Metallurgy was carried on with an elaborate technique and a business organization not unworthy of the modern world, while the systematic exploitation of mines was an important industry employing many thousands of workers. Even as early as 3400 B.C., at the beginning of the historical period, the Egyptians had an intimate knowledge of copper ores and of processes of extracting the metal. During the fourth and subsequent dynasties (i.e. from about 2900 B.C. onwards), metals seem to have been entirely monopolies of the Court, the management of the mines and quarries being entrusted to the highest officials and sometimes even to the sons of the Pharaoh.
Whether these exalted personages were themselves professional metallurgists we do not know, but we may at least surmise that the details of metallurgical practice, being of extreme importance to the Crown, were carefully guarded from the vulgar. And when we remember the close association between the Egyptian royal family and the priestly class we appreciate the probable truth of the tradition that chemistry first came to light in the laboratories of Egyptian priests.
Metal-Workers' Workshop in Old Egypt
In addition to copper, which was mined in the eastern desert between the Nile and the Red Sea, iron was known in Egypt from a very early period and came into general use about 800 B.C. According to Lucas, iron appears to have been an Asiatic discovery. It was certainly known in Asia Minor about I300 B.C. One of the Kings of the Hittites sent Rameses II, the celebrated Pharaoh of the Nineteenth Dynasty, an iron sword and a promise of a shipment of the same metal.
The Egyptians called iron 'the metal of heaven' or ba-en-pet, which indicates that the first specimen employed were of meteoric origin; the Babylonian name having the same meaning.
It was no doubt on account of its rarity that iron was prized so highly by the early Egyptians, while its celestial source would have its fascination. Strange to say, it was not used for decorative, religious or symbolical purposes, which - coupled with the fact that it rusts so readily - may explain why comparatively few iron objects of early dynastic age have been discovered.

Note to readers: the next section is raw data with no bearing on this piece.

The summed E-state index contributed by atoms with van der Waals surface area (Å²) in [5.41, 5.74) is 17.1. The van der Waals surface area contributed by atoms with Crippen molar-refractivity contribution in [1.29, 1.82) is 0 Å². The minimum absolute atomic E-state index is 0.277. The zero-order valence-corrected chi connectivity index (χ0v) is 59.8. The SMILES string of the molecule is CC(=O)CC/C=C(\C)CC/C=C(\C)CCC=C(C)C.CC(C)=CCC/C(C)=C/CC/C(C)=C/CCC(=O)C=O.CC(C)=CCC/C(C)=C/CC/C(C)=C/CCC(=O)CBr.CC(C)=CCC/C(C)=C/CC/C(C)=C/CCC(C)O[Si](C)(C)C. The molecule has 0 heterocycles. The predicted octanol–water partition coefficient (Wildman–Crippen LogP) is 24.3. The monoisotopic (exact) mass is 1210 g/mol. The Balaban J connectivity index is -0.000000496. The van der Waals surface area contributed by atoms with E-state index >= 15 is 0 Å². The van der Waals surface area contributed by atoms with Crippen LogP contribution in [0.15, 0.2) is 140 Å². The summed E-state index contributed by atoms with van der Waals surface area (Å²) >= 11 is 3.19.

One which has fortunately survived presents several points of interest: it is an iron tool from the masonry of the Great Pyramid of Khufu at Giza, and thus presumably dates from the time when the Pyramid was being built, i.e. about 2900 B.C. This tool was subjected to chemical analysis and was found to contain combined carbon, which suggests that it may have been composed of steel.
By 666 B.C. the process of casehardening was in use for the edges of iron tools, but the story that the Egyptians had some secret means of hardening copper and bronze that has since been lost is probably without foundation. Desch has shown that a hammered bronze, containing 10.34 per cent of tin, is considerably harder than copper and keeps a cutting edge much better.
Of the other non-precious metals, tin was used in the manufacture of bronze, and cobalt has been detected as a coloring agent in certain specimens of glass and glaze. Neither metal occurs naturally in Egypt, and it seems probable that supplies of ore were imported from Persia. Lead, though it never found extensive application, was among the earliest metals known, specimen having been found in graves of pre-dynastic times. Galena (PbS) was mined in Egypt at Gebel Rasas ('Mountain of Lead'), a few miles from the Red Sea coast, and the supply must have been fairly good, for when the district was re-worked from 19I2 to 1915 it produced more than I8,000 tons of ore.
The vast quantities of gold amassed by the Pharaohs were the envy of contemporary and later sovereigns. Though much was imported, received by way of tribute, or captured in warfare, the Egyptian mines themselves were reasonably productive.
Egyptian Goldsmiths Washing, Melting and Weighing Gold Beni Hasan, 1900 B.C.
Over one hundred ancient gold workings have been discovered in Egypt and the Sudan, though within the limits of Egypt proper there appear to have been gold mines only in the desert valleys to the east of the Nile near Ikoptos, Ombos and Apollinopolis Magna.
Of one of these mines - possibly near Apollinopolis - a plan has been found in a papyrus of the fourteenth century B.C., and the remains of no fewer than 1,300 houses for gold-miners are still to be seen in the Wadi Fawakhir, halfway between Koptos and the Red Sea. In one of the treasure chambers of the temple of Rameses III, at Medinet-Habu, are represented eight large bags, seven of which contained gold and bear the following descriptive labels.
The Egyptian word for gold is nub, which survives in the name Nubia, a country that provided a great deal of the precious metal in ancient days. French Scientist Champollion regarded it as a kind of crucible, while Rossellini and Lepsius preferred to see in it a bag or cloth, with hanging ends, in which the grains of gold were washed - the radiating lines representing the streams of water that ran through.
Gold Washing in Ancient Egypt
Crivelli has more recently advanced the theory that the gold symbol is the conventional sign for a portable furnace used for the fusion of gold, and that the rays represent the flames, which, 'as can be observed in the use of this type of furnace, are unable to ascend because the wind inclines them horizontally'.